For poor-quality and falsified medicines there is yet no universally accepted terminology. The World Health Organization (WHO) summarily addresses them as “substandard/spurious/falsely-labelled/falsified/counterfeit (SSFFC)” medicinal products. Several authors classify them into three main categories : (1) falsified medicines, resulting from intentional fraudulent manufacturing; (2) substandard medicines, resulting from unintentional errors caused in manufacturing; and (3) degraded medicines which become of poor quality due to poor storage or transport conditions, or to poor handling. Two samples in this study failed pharmacopeial analysis, both due to insufficient dissolution and one also for insufficient content of an active ingredient. They may belong to the second or third category mentioned above. Only one of them (sample Z) showed defects already in visual inspection, but both passed TLC analysis and disintegration testing following the procedures of the GPHF Minilab manual . This is consistent with earlier results that full pharmacopeial analysis is required for reliable detection of substandard or degraded medicines .
Falsified medicines, the first category mentioned above, may be further subdivided according to their composition and the resulting risk which they pose for public health: (a) falsified medicines which contain the declared active ingredients and are of acceptable quality; (b) falsified medicines which contain insufficient amounts of active ingredient or are of insufficient quality; (c) falsified medicines which contain no active ingredient; (d) falsified medicines which contain other active ingredient than the declared ones. The latter category presents the highest threat to public health. The present finding of an SP sample in Malawi which contains not the declared active pharmaceutical ingredients but different ones falls into this category. For small gangs of criminals the procedure of misappropriating drugs, relabelling them as more expensive medicines and selling them with higher profit may become increasingly attractive: since there are no production costs other than for the repackaging, this procedure probably offers a higher profit margin than any other method of drug counterfeiting. Therefore, widespread surveillance for that kind of counterfeiting may be desirable, especially in poor countries where this type is most likely to occur.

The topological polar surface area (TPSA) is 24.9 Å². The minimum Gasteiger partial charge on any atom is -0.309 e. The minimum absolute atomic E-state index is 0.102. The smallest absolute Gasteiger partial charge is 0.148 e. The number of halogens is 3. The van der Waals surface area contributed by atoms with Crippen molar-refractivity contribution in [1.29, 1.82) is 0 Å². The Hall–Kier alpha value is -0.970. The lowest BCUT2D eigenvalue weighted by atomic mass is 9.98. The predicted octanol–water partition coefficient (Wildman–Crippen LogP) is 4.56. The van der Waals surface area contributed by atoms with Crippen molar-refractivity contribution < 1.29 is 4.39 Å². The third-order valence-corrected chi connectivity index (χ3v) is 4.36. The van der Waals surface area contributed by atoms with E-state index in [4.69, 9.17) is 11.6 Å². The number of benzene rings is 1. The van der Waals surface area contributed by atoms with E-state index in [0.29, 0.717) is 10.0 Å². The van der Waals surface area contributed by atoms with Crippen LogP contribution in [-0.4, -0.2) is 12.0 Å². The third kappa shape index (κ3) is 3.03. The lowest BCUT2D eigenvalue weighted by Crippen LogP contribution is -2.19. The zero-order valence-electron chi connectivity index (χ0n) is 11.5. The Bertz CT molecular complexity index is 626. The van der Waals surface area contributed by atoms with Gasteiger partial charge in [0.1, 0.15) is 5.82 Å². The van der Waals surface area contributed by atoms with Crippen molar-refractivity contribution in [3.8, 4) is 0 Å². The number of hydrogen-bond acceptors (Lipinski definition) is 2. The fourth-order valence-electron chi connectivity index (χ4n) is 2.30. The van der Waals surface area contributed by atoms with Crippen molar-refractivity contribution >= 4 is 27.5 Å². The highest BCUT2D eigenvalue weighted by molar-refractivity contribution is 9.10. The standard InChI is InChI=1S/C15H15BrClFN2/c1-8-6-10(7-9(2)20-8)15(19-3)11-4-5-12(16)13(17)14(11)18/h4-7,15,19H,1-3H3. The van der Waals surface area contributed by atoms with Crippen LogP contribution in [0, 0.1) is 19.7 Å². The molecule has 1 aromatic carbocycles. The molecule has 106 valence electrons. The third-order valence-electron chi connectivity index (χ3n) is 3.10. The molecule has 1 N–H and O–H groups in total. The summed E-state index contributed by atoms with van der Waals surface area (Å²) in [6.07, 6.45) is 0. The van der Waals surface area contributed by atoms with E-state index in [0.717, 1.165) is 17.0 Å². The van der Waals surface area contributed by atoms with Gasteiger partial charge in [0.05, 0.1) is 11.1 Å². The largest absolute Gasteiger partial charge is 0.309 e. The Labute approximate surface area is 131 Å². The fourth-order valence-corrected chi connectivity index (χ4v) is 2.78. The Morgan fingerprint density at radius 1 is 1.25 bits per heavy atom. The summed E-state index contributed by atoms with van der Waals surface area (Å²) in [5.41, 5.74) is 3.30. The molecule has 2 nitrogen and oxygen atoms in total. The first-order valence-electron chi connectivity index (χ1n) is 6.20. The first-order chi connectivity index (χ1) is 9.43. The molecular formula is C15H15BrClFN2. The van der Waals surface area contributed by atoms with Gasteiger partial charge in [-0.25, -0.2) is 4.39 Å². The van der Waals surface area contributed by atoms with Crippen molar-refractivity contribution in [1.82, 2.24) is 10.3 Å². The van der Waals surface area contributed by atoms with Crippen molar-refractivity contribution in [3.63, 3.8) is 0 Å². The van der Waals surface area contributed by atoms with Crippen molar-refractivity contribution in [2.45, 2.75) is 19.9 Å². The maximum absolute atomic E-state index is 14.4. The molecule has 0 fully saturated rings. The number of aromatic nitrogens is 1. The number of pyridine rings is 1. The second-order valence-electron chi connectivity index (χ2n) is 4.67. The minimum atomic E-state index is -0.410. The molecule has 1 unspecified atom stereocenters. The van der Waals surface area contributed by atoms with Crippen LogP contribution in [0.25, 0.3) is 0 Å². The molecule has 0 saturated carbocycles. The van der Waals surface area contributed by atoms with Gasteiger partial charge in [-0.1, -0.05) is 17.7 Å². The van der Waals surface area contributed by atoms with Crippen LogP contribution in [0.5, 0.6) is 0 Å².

The TLC experiments using different solvent systems shown in Fig. 2 show the power and versatility of thin-layer chromatography in the identification of falsified medicines which contain the wrong active ingredient. Using only very simple equipment and inexpensive chemicals, these experiments not only proved that the investigated samples of type X and Y did not conform to their declaration of sulfadoxine/pyrimethamine, but also provided strong evidence that they actually represented paracetamol and co-trimoxazole tablets, respectively. To the best of the knowledge of the authors, no other readily available analytical technology could have given this result with comparable cost, speed and ease.
Obviously, the simple and inexpensive TLC technology has limitations. Figure 2 shows that TLC analysis could not differentiate between the chemically quite similar compounds sulfadoxine and sulfamethoxazole. In contrast, the higher resolution power of HPLC was able to differentiate between these compounds, showing retention times of 8.24 and 9.07 min, respectively.
Out of 28 samples of sulfadoxine/pyrimethamine tablets collected in Malawi, one was found not to contain the declared active ingredients but to represent a mixture of paracetamol and co-trimoxazole tablets. This type of counterfeiting represents a serious risk to public health. Thin-layer chromatography (TLC) using different solvent systems proved to be a powerful, affordable and simple method for the identification of this sample, presenting an appropriate technology for drug analysis in resource-limited settings.
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FK and LH jointly designed the study. FK collected the medicines, carried out the chemical analysis, analysed the data and drafted the manuscript. SK participated in the analysis according the procedures of the US Pharmacopeia. RJ advised on the design of the study, the TLC analysis procedures and the interpretation of the data. LH participated in the collection of medicines, chemical analysis, data analysis, and manuscript preparation. All the authors read and approved the final manuscript.
This study was financially supported by the Malawian-German Health Programme of the Gesellschaft für Internationale Zusammenarbeit (GIZ) GmbH and the German Federal Ministry for Economic Cooperation and Development (BMZ). The contribution by FK was supported by the Consortium for Advanced Research Training in Africa (CARTA). CARTA is jointly led by the African Population and Health Research Center and the University of the Witwatersrand and funded by the Wellcome Trust (UK) (Grant No. 087547/Z/08/Z), the Carnegie Corporation of New York (Grant No. B 8606.R02) and Sida (Grant No. 54100029). The authors thank the Merck company, Germany, for the donation of a GPHF Minilab™. Furthermore, the authors thank Adson Simkoza, James Ng’ombe and Chimwemwe Nkhata for technical assistance, and Nettie Dzabala for constant support.
The authors declare that they have no competing interests.